Veteran Vols eager to ‘do something that’s never been done’

Tennessee Athletics photo / Santiago Vescovi, left, Jahmai Mashack, center, and Jonas Aidoo celebrate during the final seconds of last season's topping of top-ranked Alabama in Knoxville.
Tennessee Athletics photo / Santiago Vescovi, left, Jahmai Mashack, center, and Jonas Aidoo celebrate during the final seconds of last season's topping of top-ranked Alabama in Knoxville.

There are veteran teams, really veteran teams, and then there is Tennessee's 2023-24 men's basketball team.

The Volunteers could showcase an athletic starting lineup of junior point guard Zakai Zeigler, fifth-year senior guards Josiah-Jordan James and Santiago Vescovi, junior guard Jahmai Mashack and junior forward Jonas Aidoo, a quintet who combined for 158 games and 84 starts last season. That lineup would hinge on the availability of Zeigler, who had his sophomore season cut short in February by a torn ACL, but the return of both James and Vescovi instantly catapulted Tennessee to an elite level nationally in the experience department.

James and Vescovi were freshmen when the 2019-20 season was canceled at Nashville's Southeastern Conference tournament due to the outbreak of the coronavirus.

"I've been here forever," Vescovi said this week in a news conference. "I really love the program. I love Knoxville, and the people here are great. The support from everyone has been amazing.

"For my future, I thought it was best to come back for one more year and spend another year here with the guys."

The 6-foot-3, 192-pound Vescovi has played in 114 games for the Vols since arriving from Uruguay, including 110 in the starting lineup, and his 282 career 3-pointers rank third in program history behind Chris Lofton and Allan Houston. The 6-6, 207-pound James, who hails from Charleston, South Carolina, has played in 108 games with 87 starts and owns career averages of 9.0 points and 5.7 rebounds.

"It's hard to leave such a special place," James said. "It wasn't until the last day that I really decided my final decision in returning. The biggest thing was being around a group of guys who I felt like were on the same page as me and wanted to come back and do something that's never been done at Tennessee. We have a roster that can do that.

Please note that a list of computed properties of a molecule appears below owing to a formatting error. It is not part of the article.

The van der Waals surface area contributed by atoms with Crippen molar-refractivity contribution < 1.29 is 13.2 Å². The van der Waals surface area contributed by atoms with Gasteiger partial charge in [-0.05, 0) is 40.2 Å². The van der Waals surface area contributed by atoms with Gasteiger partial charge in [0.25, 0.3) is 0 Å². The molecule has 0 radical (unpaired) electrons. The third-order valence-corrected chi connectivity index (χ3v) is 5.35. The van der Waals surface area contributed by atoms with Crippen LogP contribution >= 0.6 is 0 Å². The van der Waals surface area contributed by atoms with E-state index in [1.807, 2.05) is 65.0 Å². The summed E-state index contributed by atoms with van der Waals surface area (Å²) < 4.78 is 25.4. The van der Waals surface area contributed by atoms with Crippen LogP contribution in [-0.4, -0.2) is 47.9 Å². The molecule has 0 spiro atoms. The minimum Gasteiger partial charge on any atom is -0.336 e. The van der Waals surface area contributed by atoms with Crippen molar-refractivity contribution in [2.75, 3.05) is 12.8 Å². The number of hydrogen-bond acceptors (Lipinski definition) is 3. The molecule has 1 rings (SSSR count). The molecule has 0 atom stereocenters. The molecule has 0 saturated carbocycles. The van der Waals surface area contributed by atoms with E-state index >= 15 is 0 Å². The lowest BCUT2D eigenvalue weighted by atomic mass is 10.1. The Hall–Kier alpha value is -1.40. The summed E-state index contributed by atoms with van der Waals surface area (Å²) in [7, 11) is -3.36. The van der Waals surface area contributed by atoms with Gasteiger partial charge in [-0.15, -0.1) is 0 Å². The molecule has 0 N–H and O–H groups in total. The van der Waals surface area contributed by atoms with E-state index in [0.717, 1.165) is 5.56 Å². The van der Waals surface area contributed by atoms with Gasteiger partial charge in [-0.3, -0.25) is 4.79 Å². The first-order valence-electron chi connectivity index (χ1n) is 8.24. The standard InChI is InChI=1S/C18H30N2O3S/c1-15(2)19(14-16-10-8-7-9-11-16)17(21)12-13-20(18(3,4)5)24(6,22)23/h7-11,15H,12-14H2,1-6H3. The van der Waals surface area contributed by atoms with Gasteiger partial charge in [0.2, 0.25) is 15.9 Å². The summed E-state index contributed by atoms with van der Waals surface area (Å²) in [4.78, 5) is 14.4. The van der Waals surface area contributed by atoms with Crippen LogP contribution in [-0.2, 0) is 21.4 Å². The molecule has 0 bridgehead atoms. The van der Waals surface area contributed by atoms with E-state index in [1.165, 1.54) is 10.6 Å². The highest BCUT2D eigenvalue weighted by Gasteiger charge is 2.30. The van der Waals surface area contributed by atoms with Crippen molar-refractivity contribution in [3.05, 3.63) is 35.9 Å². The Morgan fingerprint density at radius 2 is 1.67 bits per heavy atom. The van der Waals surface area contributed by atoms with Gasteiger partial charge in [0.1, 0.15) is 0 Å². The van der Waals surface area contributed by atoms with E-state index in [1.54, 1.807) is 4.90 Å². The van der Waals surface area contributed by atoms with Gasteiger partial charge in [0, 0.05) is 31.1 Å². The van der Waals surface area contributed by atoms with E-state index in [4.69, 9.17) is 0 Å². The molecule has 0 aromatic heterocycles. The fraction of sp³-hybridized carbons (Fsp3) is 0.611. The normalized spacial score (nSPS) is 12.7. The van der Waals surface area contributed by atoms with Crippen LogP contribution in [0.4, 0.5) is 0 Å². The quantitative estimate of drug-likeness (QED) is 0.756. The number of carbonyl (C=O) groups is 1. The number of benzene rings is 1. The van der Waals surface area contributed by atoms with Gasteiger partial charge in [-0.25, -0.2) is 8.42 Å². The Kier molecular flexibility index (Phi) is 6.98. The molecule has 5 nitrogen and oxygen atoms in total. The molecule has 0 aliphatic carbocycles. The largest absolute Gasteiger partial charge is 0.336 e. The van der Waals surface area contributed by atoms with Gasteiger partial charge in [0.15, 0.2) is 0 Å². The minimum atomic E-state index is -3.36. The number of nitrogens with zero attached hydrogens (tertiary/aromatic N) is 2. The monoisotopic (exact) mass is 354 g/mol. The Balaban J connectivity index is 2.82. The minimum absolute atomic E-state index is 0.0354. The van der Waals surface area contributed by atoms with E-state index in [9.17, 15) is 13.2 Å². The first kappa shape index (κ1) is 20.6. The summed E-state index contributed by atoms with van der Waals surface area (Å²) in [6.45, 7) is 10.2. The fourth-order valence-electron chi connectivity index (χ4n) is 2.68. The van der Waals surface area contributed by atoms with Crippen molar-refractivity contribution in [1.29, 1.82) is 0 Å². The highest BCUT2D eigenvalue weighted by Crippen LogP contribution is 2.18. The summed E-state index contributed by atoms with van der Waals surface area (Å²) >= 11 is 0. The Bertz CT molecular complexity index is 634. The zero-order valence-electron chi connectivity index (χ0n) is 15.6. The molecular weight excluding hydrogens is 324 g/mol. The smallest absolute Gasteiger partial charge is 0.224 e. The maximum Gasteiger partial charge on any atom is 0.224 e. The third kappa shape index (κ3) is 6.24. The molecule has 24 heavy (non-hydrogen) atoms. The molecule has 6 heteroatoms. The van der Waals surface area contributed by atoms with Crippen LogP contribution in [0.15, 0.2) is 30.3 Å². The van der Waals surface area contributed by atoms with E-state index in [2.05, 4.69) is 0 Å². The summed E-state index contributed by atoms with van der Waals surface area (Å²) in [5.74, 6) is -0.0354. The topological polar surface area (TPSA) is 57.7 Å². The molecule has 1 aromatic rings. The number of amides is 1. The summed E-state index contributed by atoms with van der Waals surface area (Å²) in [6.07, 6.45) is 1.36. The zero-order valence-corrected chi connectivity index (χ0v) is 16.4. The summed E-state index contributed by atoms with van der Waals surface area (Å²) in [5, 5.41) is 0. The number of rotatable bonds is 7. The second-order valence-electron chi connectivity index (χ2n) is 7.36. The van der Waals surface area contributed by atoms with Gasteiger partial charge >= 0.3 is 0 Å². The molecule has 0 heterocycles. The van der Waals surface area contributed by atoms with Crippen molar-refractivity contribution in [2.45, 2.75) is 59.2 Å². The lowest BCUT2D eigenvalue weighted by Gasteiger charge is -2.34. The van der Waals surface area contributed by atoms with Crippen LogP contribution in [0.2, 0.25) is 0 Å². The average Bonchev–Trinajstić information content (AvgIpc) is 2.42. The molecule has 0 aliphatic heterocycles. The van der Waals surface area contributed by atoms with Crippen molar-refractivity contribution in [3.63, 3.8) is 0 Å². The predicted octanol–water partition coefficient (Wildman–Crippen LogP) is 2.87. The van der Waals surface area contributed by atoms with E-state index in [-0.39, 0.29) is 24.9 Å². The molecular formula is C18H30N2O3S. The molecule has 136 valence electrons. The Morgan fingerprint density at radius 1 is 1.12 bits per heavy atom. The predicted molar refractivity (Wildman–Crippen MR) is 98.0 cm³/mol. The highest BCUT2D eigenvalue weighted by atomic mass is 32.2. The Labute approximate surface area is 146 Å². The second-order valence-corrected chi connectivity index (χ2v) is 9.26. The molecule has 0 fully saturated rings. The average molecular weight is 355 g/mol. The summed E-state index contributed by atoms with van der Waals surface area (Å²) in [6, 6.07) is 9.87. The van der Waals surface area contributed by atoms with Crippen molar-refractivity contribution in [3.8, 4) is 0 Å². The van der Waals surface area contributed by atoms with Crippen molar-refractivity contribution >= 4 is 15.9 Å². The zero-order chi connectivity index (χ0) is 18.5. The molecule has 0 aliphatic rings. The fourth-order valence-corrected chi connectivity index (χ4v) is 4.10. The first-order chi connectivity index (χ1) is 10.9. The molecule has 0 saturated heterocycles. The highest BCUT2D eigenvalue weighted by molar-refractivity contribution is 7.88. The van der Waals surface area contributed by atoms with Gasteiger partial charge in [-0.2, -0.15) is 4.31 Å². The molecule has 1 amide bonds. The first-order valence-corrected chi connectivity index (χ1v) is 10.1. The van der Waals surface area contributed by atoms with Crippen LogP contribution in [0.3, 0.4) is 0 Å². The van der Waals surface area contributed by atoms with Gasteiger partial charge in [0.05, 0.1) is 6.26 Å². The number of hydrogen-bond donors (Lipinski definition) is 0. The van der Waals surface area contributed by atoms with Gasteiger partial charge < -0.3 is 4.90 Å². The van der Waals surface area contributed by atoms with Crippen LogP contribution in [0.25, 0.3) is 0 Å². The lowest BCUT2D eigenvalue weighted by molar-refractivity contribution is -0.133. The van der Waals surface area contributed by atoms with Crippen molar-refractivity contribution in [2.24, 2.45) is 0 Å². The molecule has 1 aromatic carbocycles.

"Zakai probably would not have let me leave even if I wanted to."

Doing something that has never been done before would mean getting to the NCAA tournament's Final Four. The Vols have taken one step forward every season since the 2020 event was canceled, qualifying for the 2021 tournament before instantly getting routed by Oregon State, winning one tourney game in 2022 before falling to Michigan, and advancing twice this past March before getting upset by Florida Atlantic in the Sweet 16.

Tennessee is coming off a 25-11 season that was highlighted by a defeat of No. 1 Alabama and an NCAA second-round thumping of Atlantic Coast Conference tournament champion Duke, and ninth-year coach Rick Barnes knows where this season's team starts.

"I got a really good call the other night from one of our parents who said that until Josiah and Santi decided to come back, they were concerned," Barnes said. "They said it has been the best thing for their son to have those guys be big brothers to them and lead them and show them the way."

The Vols are not without new faces of intrigue, including redshirt freshman guard Freddie Dilione V, 6-11 freshman forward J.P. Estrella, Northern Colorado transfer guard Dalton Knecht and USC Upstate transfer guard Jordan Gainey, who is the son of Vols assistant Justin Gainey and could run the show until Zeigler returns.

After needing two seasons under Barnes to get on solid footing, Tennessee leads all SEC programs the past six seasons in total triumphs (144), winning percentage (.716) and postseason wins (15), which includes the league and NCAA tournaments. The Vols led the nation last season in 3-point defense (.265) while finishing third in field-goal defense (.373) and scoring defense (57.9).

"The fact is we have more depth on the perimeter than we have had since we have been here," Barnes said. "Up to this point, we have shown that we can shoot the ball, but I just know that we have a long way to go defensively. The fact is that these guys have proven to us that they want to work, and they want to be good.

"There is definitely a difference right now with the older guys in terms of the tempo and the pace we want to play with compared to the younger guys."

The Vols have a home exhibition with Lenoir-Rhyne on Oct. 31, with their home opener against Tennessee Tech set for Nov. 6.

Area flavor

Tennessee's 16-player roster contains 13 who are on scholarship and three walk-ons, with Grant Hurst one of the walk-ons.

The 6-2, 195-pound redshirt sophomore helped Cleveland High School to a 106-19 record before beginning his college career at UT Martin, where he played in 23 games as a backup point guard during the 2021-22 season before redshirting last season.

Hurst, who was a part of three Region 3-AAA championship teams with the Blue Raiders, entered the transfer portal on March 27.

Contact David Paschall at [email protected].

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